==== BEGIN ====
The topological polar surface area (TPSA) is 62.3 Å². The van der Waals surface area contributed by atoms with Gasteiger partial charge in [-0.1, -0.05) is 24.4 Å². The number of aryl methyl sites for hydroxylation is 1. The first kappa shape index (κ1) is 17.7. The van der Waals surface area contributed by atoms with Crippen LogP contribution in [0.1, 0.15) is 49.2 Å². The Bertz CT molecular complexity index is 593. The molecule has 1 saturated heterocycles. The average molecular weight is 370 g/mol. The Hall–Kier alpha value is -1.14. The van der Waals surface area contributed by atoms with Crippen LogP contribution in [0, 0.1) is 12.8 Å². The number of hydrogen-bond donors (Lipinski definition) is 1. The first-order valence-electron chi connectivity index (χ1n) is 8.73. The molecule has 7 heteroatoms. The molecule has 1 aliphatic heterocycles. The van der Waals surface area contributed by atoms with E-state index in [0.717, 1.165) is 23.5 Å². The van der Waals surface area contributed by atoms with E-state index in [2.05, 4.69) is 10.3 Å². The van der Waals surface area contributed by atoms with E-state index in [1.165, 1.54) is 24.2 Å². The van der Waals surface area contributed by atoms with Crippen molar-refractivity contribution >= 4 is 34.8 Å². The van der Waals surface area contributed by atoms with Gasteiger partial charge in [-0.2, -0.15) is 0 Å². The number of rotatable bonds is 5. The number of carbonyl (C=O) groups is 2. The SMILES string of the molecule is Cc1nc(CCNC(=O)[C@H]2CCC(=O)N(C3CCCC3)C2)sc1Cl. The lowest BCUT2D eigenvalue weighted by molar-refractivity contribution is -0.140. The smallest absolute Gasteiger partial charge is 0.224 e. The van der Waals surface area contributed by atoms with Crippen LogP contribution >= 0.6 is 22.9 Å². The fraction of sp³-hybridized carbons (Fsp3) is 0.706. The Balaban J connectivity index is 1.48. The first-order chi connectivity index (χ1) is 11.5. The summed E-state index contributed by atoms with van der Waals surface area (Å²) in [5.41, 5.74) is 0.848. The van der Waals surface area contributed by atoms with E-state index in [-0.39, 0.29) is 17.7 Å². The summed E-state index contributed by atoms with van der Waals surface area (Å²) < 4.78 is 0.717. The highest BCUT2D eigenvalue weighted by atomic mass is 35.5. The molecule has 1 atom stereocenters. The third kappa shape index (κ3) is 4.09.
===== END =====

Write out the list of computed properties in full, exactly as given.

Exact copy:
The topological polar surface area (TPSA) is 62.3 Å². The van der Waals surface area contributed by atoms with Gasteiger partial charge in [-0.1, -0.05) is 24.4 Å². The number of aryl methyl sites for hydroxylation is 1. The first kappa shape index (κ1) is 17.7. The van der Waals surface area contributed by atoms with Crippen LogP contribution in [0.1, 0.15) is 49.2 Å². The Bertz CT molecular complexity index is 593. The molecule has 1 saturated heterocycles. The average molecular weight is 370 g/mol. The Hall–Kier alpha value is -1.14. The van der Waals surface area contributed by atoms with Crippen LogP contribution in [0, 0.1) is 12.8 Å². The number of hydrogen-bond donors (Lipinski definition) is 1. The first-order valence-electron chi connectivity index (χ1n) is 8.73. The molecule has 7 heteroatoms. The molecule has 1 aliphatic heterocycles. The van der Waals surface area contributed by atoms with E-state index in [0.717, 1.165) is 23.5 Å². The van der Waals surface area contributed by atoms with E-state index in [2.05, 4.69) is 10.3 Å². The van der Waals surface area contributed by atoms with E-state index in [1.165, 1.54) is 24.2 Å². The van der Waals surface area contributed by atoms with Crippen molar-refractivity contribution >= 4 is 34.8 Å². The van der Waals surface area contributed by atoms with Gasteiger partial charge in [-0.2, -0.15) is 0 Å². The number of rotatable bonds is 5. The number of carbonyl (C=O) groups is 2. The SMILES string of the molecule is Cc1nc(CCNC(=O)[C@H]2CCC(=O)N(C3CCCC3)C2)sc1Cl. The lowest BCUT2D eigenvalue weighted by molar-refractivity contribution is -0.140. The smallest absolute Gasteiger partial charge is 0.224 e. The van der Waals surface area contributed by atoms with Crippen LogP contribution >= 0.6 is 22.9 Å². The fraction of sp³-hybridized carbons (Fsp3) is 0.706. The Balaban J connectivity index is 1.48. The first-order chi connectivity index (χ1) is 11.5. The summed E-state index contributed by atoms with van der Waals surface area (Å²) in [5.41, 5.74) is 0.848. The van der Waals surface area contributed by atoms with E-state index in [-0.39, 0.29) is 17.7 Å². The summed E-state index contributed by atoms with van der Waals surface area (Å²) < 4.78 is 0.717. The highest BCUT2D eigenvalue weighted by atomic mass is 35.5. The molecule has 1 atom stereocenters. The third kappa shape index (κ3) is 4.09.